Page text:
May 27, 2008
This is an analogy that I made a few weeks ago on Shut Up We’re Talking, but I wanted to expound on it a bit more, especially since the issue of “The Multiplayer” is sticking in my head. I see a lot of disgruntled bloggers out there that feel there’s something missing from current MMOGs, and are holding out hope that something on the horizon will be able to supply it. (waaagh!!?!)
It’s possible that what’s missing is the energy to invest, longterm, in a game, to dive into a guild, and commit to a longterm goal of progressing together. Brenda threw down the gauntlet not too long ago – subscribe to a game, and stick with it for one year (and write about it!). I think she’s on to something.
To those that invest themselves in guilds, MMOGs are a lot like sports. What drives those in guilds, especially high end guilds, is not the loot, it’s the drive for achievement. Often, people dismiss high end guilds, because they hit the ceiling so quickly. Scott from Pumping Irony commented on my last entry, saying, “it’s the journey, not the destination.” That statement comes up often when there is a discussion of raiders vs non raiders. Ironically, what drives the high end guilds is the journey. They want to see the hardest content, fight the toughest bosses, beat the hardest raid zones. The fast leveling and farming is part (PART) of a means to an end. What’s always overlooked is that the raider and the non-raider both feel the same way about the level treadmill, they just choose to handle it in different ways. The hardcore raider often puts his head down and plods through it as fast as he can, and the non-raider often just stops doing it, either by leaving the game entirely, pursuing a different path (tradeskilling, PvP, roleplaying, etc), or making an alt, to relive the fun of fast leveling.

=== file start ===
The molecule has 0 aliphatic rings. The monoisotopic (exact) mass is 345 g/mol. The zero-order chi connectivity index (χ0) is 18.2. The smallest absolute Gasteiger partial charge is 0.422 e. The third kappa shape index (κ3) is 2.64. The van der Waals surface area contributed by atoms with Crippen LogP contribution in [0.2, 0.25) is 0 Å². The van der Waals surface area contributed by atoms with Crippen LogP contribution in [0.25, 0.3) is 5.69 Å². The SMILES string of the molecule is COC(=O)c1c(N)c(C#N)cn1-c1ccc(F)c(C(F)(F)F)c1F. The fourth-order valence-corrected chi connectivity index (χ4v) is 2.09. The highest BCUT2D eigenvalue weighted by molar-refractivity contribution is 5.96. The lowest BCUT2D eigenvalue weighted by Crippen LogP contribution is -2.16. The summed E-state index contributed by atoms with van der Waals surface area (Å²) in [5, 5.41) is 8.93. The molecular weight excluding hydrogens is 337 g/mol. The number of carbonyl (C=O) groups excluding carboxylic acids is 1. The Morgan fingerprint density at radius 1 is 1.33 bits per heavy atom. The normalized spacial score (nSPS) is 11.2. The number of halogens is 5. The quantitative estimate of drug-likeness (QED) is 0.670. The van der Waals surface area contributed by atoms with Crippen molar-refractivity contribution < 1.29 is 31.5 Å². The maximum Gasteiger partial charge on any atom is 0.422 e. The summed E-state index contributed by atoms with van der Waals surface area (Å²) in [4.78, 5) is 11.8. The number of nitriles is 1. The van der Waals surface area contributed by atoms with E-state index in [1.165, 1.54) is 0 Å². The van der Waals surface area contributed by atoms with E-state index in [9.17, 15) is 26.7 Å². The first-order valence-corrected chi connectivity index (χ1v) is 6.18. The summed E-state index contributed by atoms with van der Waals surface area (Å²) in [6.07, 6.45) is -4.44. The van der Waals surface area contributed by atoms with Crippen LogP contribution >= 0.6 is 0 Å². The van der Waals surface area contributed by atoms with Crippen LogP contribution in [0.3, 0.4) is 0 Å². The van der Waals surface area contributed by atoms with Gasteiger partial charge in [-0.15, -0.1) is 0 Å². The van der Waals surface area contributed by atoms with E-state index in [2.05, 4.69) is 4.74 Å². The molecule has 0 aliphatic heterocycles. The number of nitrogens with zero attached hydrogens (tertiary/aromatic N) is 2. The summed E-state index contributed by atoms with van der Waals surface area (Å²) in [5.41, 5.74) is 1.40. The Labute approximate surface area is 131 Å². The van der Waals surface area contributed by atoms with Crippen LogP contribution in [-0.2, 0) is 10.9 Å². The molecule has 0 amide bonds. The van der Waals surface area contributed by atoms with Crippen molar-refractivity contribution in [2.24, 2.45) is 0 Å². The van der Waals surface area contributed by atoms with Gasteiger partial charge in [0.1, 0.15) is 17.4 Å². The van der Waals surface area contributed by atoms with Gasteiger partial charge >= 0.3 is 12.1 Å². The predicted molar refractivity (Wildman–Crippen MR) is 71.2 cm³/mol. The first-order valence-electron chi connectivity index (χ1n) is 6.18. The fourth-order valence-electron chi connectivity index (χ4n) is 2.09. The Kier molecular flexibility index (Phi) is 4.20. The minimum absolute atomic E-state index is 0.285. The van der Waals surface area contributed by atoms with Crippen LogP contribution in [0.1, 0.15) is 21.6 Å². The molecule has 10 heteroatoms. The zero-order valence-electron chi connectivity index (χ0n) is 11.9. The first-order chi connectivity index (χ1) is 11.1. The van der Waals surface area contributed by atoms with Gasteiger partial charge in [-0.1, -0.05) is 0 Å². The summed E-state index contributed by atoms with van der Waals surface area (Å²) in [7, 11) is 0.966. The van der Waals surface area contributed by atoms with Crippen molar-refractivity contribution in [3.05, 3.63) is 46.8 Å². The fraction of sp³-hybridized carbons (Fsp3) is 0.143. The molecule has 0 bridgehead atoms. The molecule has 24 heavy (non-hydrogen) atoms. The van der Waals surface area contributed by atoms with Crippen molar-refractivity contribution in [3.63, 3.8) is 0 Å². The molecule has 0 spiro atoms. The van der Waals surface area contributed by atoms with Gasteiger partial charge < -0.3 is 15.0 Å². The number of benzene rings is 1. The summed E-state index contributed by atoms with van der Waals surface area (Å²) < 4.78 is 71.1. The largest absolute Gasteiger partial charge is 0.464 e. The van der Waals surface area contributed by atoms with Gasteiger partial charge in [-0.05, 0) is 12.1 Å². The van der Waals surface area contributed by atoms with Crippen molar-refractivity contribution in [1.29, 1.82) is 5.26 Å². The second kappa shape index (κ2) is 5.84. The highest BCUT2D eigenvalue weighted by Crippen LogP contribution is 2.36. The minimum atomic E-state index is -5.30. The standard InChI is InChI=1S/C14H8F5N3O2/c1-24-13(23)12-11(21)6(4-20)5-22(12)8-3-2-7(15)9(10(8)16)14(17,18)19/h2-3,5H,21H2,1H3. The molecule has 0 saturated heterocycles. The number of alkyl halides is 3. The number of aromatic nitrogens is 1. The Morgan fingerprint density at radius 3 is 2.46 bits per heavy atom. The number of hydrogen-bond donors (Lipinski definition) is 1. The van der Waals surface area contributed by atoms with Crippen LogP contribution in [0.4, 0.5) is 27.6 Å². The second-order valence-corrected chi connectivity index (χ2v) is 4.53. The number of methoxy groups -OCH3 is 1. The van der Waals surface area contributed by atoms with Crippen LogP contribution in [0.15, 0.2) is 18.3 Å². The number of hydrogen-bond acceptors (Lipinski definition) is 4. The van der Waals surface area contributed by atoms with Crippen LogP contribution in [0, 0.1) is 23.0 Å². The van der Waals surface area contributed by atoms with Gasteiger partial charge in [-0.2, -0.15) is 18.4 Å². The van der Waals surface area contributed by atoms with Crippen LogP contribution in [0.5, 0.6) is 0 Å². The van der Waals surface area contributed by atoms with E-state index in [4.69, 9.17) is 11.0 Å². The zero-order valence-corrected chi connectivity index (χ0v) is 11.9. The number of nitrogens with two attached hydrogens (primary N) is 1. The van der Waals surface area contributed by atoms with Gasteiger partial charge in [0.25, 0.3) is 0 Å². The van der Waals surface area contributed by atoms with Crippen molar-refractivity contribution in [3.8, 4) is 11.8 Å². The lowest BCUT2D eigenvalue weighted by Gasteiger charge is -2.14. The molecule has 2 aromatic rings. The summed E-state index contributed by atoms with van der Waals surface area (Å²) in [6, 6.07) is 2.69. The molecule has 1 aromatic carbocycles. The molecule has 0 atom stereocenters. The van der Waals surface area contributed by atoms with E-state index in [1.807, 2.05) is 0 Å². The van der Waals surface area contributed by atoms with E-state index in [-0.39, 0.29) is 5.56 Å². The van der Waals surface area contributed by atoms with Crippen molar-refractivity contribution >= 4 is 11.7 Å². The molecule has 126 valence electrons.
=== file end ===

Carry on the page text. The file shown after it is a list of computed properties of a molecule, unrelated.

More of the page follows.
What it takes to succeed in sports is the same as in an MMOG. You need a good leader, a cohesive team atmosphere, a core of people that are willing to work together and look out for each other. You need to practice, and yes, repetition is part of that. You need precision, execution, communication, and loyalty. You need to examine past attempts to correct mistakes (game tapes vs raid logs). Sports seasons are marked by expansions.